Friday, June 27, 2008

My Grandmother's Ghost by James Wright

She skimmed the yellow water like a moth,
Trailing her feet across the shallow stream;
She saw the berries, paused and sampled them
Where a slight spider cleaned his narrow tooth.
Light in the air, she fluttered up the path,
So delicate to shun the leaves and damp,
Like some young wife, holding a slender lamp
To find her stray child, or the moon, or both.
Even before she reached the empty house,
She beat her wings ever so lightly, rose,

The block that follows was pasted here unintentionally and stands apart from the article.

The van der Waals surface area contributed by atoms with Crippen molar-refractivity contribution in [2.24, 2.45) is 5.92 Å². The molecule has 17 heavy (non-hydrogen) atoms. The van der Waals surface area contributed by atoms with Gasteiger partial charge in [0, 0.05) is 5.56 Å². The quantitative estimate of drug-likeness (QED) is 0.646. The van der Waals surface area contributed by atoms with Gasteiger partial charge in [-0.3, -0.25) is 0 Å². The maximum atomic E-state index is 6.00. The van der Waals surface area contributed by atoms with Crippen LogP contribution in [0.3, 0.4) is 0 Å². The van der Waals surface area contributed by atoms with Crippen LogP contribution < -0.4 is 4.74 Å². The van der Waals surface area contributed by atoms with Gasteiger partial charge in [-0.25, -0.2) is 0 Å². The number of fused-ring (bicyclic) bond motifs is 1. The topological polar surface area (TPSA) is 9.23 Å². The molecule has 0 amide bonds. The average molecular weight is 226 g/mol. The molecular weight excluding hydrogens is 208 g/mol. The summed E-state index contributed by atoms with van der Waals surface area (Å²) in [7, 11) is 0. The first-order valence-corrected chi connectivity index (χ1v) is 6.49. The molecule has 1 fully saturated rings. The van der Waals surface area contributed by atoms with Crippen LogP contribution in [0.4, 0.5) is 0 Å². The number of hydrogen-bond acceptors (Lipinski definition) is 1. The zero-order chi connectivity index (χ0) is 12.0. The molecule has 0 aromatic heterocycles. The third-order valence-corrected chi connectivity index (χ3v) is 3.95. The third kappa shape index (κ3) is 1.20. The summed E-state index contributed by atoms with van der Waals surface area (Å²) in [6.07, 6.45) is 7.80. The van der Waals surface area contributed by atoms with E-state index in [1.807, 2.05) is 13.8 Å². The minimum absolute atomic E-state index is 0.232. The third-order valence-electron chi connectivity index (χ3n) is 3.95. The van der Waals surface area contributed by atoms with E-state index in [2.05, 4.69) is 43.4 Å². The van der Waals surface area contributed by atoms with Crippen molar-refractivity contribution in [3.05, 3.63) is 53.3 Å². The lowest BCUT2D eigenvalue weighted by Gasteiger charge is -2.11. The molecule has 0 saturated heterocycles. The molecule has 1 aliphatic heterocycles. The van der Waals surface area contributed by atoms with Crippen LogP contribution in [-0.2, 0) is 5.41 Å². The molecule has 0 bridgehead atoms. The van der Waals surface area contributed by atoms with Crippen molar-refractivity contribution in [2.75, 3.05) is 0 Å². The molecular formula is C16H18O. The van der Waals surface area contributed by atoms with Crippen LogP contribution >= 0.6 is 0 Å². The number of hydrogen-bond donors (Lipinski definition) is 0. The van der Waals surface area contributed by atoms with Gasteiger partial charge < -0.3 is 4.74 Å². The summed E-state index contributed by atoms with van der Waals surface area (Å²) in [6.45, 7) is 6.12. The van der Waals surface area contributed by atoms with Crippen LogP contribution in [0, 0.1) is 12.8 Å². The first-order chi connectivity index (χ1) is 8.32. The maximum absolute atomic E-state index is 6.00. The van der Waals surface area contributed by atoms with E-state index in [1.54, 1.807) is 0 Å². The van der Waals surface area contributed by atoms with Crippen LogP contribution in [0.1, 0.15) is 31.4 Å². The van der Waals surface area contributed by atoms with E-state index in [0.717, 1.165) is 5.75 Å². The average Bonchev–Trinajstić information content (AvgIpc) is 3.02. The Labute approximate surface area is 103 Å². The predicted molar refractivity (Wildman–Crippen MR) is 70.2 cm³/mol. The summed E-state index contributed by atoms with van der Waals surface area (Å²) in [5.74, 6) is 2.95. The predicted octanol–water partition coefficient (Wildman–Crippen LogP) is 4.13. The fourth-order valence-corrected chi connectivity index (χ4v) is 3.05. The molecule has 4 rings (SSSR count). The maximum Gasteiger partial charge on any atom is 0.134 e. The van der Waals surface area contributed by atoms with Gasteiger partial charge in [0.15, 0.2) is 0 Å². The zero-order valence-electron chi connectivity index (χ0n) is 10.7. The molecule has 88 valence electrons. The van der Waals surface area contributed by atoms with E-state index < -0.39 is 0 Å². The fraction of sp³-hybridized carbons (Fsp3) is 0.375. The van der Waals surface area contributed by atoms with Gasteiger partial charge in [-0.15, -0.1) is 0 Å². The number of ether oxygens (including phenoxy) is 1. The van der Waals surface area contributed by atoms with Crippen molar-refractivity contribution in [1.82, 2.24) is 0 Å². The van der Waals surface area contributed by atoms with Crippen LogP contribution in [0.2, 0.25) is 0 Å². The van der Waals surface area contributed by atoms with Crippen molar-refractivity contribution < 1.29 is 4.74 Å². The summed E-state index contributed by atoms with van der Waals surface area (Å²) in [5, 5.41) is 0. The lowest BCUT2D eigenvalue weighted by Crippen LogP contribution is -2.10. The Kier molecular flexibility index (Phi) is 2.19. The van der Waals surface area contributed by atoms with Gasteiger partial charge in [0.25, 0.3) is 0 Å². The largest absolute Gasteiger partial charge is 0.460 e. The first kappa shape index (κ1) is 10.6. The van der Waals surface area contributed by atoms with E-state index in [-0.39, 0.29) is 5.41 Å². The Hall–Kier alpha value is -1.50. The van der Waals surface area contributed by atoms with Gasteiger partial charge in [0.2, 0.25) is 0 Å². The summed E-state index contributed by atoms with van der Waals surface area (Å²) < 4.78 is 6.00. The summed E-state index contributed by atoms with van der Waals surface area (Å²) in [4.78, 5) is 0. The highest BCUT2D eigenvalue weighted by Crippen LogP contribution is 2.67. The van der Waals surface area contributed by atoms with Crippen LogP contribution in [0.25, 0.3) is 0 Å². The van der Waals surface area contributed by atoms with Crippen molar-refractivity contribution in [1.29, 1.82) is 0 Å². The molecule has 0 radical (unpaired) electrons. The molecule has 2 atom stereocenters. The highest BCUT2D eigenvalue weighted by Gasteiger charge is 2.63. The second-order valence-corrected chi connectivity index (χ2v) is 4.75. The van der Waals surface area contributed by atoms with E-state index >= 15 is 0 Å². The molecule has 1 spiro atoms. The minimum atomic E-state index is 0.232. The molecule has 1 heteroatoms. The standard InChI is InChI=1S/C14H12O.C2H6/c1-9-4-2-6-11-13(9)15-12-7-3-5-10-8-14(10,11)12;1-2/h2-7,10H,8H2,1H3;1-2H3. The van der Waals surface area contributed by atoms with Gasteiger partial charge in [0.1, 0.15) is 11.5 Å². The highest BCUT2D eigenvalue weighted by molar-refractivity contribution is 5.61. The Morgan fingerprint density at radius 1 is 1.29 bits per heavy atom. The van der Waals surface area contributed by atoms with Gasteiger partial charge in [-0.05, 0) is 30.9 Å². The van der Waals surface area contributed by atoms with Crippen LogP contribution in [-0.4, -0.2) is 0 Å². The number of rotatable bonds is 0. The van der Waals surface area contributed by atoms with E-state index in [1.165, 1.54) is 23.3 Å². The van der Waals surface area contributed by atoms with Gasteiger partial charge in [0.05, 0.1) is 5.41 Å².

Followed a bee where apples blew like snow;
And then, forgetting what she wanted there,
Too full of blossom and green light to care,
She hurried to the ground, and slipped below.


  1. James Wright's poetry is so poignant. I don't believe I'd ever read this particular one. Thank you for posting it and for pairing it with the delicate images. Perfect.

  2. You always have the best poetry on your blog! This is a beauty.


Hey, thanks for your thoughts and your time:>)